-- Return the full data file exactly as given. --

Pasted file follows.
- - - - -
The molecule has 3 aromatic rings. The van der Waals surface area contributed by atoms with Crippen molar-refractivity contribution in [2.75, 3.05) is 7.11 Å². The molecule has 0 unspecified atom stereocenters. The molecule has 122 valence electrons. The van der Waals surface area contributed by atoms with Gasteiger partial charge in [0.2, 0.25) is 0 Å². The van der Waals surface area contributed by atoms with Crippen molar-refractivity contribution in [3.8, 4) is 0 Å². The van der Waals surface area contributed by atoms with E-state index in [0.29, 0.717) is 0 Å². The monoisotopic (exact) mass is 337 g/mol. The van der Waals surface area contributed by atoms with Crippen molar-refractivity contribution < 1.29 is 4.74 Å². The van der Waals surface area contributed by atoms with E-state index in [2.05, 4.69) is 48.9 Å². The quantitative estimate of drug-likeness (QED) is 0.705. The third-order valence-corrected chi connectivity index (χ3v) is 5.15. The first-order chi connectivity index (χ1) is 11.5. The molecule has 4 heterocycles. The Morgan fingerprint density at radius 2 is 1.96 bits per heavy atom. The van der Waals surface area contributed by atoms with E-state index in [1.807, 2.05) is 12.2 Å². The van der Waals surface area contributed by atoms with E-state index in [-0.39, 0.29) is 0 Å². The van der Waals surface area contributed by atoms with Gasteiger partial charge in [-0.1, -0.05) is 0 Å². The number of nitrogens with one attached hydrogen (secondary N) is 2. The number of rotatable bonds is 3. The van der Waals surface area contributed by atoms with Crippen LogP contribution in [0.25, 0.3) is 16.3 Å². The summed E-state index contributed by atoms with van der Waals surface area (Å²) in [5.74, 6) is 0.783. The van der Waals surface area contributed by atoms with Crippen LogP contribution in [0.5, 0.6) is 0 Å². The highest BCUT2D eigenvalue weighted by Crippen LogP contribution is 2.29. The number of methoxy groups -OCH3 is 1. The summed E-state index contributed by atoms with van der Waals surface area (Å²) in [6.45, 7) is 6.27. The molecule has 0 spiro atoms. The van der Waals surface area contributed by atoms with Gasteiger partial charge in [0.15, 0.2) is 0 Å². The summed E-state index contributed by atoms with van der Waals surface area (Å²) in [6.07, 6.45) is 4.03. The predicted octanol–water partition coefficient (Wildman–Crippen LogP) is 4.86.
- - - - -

The molecule has 3 aromatic rings. The van der Waals surface area contributed by atoms with Crippen molar-refractivity contribution in [2.75, 3.05) is 7.11 Å². The molecule has 0 unspecified atom stereocenters. The molecule has 122 valence electrons. The van der Waals surface area contributed by atoms with Gasteiger partial charge in [0.2, 0.25) is 0 Å². The van der Waals surface area contributed by atoms with Crippen molar-refractivity contribution in [3.8, 4) is 0 Å². The van der Waals surface area contributed by atoms with E-state index in [0.29, 0.717) is 0 Å². The monoisotopic (exact) mass is 337 g/mol. The van der Waals surface area contributed by atoms with Crippen molar-refractivity contribution < 1.29 is 4.74 Å². The van der Waals surface area contributed by atoms with E-state index in [2.05, 4.69) is 48.9 Å². The quantitative estimate of drug-likeness (QED) is 0.705. The third-order valence-corrected chi connectivity index (χ3v) is 5.15. The first-order chi connectivity index (χ1) is 11.5. The molecule has 4 heterocycles. The Morgan fingerprint density at radius 2 is 1.96 bits per heavy atom. The van der Waals surface area contributed by atoms with E-state index in [1.807, 2.05) is 12.2 Å². The van der Waals surface area contributed by atoms with E-state index in [-0.39, 0.29) is 0 Å². The van der Waals surface area contributed by atoms with Gasteiger partial charge in [-0.1, -0.05) is 0 Å². The number of nitrogens with one attached hydrogen (secondary N) is 2. The number of rotatable bonds is 3. The van der Waals surface area contributed by atoms with Crippen LogP contribution in [0.25, 0.3) is 16.3 Å². The summed E-state index contributed by atoms with van der Waals surface area (Å²) in [5.74, 6) is 0.783. The van der Waals surface area contributed by atoms with Crippen LogP contribution in [0.5, 0.6) is 0 Å². The highest BCUT2D eigenvalue weighted by Crippen LogP contribution is 2.29. The number of methoxy groups -OCH3 is 1. The summed E-state index contributed by atoms with van der Waals surface area (Å²) in [6.45, 7) is 6.27. The molecule has 0 spiro atoms. The van der Waals surface area contributed by atoms with Gasteiger partial charge in [0.15, 0.2) is 0 Å². The summed E-state index contributed by atoms with van der Waals surface area (Å²) in [6.07, 6.45) is 4.03. The predicted octanol–water partition coefficient (Wildman–Crippen LogP) is 4.86.